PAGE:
The term “gamification” as applied to eLearning has had some ups and downs since it first became a hot topic a few years back. While some people hailed it as a great way to capture learner interest and attention, others felt that it catered to the lowest common denominator by focusing on fun rather than content.

I recently had the opportunity to create a gamified module for a client’s onboarding course. Onboarding at this company had previously been presented as a virtual course, and they wanted to move to a flexible onboarding solution that they could offer to each person as they joined the company, while using a modular approach that meant they could send individuals to a specific module for remediation or updated information or even as a companion to the employee handbook. The gamification came from turning a trivia quiz into a game show format. Since I can’t share their proprietary information here, I’ve replaced the questions with trivia about Gagné’s Nine Events of Instruction. If you are familiar with this behaviorist model for helping people understand, retain, and apply new learning on the job, you’ll know that the very first step is to gain attention – and gamification is a great way to do that.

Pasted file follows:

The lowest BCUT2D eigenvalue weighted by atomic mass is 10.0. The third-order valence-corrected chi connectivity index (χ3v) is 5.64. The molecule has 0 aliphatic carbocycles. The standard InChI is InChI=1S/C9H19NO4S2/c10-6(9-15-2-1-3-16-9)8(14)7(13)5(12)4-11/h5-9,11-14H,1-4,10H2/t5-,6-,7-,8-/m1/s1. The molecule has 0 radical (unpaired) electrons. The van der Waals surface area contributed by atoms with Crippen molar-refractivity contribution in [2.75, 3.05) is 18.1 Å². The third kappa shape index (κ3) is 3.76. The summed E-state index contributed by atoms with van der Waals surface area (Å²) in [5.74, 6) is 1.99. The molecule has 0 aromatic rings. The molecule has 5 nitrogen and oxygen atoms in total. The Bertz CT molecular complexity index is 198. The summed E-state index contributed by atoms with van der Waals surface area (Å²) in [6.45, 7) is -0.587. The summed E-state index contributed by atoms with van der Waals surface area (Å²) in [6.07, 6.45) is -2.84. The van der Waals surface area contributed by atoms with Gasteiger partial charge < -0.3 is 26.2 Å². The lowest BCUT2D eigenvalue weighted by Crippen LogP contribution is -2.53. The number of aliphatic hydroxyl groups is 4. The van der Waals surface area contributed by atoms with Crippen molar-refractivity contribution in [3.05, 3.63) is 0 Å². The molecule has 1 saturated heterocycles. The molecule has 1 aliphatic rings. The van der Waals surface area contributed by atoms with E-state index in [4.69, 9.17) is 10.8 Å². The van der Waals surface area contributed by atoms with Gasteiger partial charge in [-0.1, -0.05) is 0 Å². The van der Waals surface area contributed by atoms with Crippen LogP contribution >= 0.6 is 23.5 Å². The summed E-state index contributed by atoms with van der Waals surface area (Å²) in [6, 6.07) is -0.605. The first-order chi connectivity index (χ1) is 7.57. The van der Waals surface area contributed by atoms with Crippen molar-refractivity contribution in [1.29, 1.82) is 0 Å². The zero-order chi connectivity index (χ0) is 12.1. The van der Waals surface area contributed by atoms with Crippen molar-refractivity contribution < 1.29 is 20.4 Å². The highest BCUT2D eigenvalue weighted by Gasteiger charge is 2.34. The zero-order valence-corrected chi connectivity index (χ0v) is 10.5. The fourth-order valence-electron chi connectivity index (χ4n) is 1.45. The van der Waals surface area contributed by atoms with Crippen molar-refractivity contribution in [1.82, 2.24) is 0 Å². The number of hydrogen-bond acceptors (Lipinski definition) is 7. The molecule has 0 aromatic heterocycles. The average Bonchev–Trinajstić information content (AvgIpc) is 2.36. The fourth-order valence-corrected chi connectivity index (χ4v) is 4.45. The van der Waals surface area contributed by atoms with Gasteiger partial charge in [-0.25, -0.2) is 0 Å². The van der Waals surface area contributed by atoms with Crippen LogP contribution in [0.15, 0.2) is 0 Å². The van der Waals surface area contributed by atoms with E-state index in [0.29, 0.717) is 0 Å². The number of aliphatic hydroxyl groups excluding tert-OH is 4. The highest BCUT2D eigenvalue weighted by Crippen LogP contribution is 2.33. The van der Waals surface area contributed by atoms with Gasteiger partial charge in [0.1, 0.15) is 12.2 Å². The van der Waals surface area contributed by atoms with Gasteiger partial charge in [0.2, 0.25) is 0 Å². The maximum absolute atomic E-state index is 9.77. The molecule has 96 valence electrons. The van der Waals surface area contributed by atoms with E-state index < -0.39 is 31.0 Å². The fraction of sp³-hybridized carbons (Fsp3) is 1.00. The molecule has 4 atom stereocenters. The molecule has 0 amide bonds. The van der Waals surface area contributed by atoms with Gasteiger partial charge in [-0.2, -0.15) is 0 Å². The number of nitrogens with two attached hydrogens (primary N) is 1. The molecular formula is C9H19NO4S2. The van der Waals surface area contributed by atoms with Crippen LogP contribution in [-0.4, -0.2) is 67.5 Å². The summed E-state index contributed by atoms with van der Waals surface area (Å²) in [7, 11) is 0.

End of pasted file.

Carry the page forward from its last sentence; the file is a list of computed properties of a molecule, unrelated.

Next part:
Let;s take a look at a few of the graphic items I used for this project.

 

On the title page, I used an image that suggested a game show with lights and colors. Even though the template we used cut off the audience, this bright image started the module with some punch.

The Submit button states were custom built in PowerPoint using 3D techniques to create something that looked like a buzzer the learner could hit to answer the question. The click state is slightly depressed and the text is grayed a bit.

The podium illustration was originally just wood grained, so I edited it to add the black screen to show the score, which was set up as a variable reference that changed with each correct or incorrect answer. In the original version, the client’s logo appeared below that screen.

Sometimes clients are concerned about things like using cartoons or humor in a course. That kind of content can be tricky to deploy professionally, as that line of what’s “professional” can vary from client to client. In this case, we were able to make our expert, Leonard, just a little obnoxious about the points he won. Also, even though there’s no voiceover on this module, a subtle confirmation “ding” on correct answers and “buzzer” on incorrect answers added a fun feel without going too far for the workplace. 

Click the image below to see how it all came together as you test your own familiarity with Gagné’s Nine Events.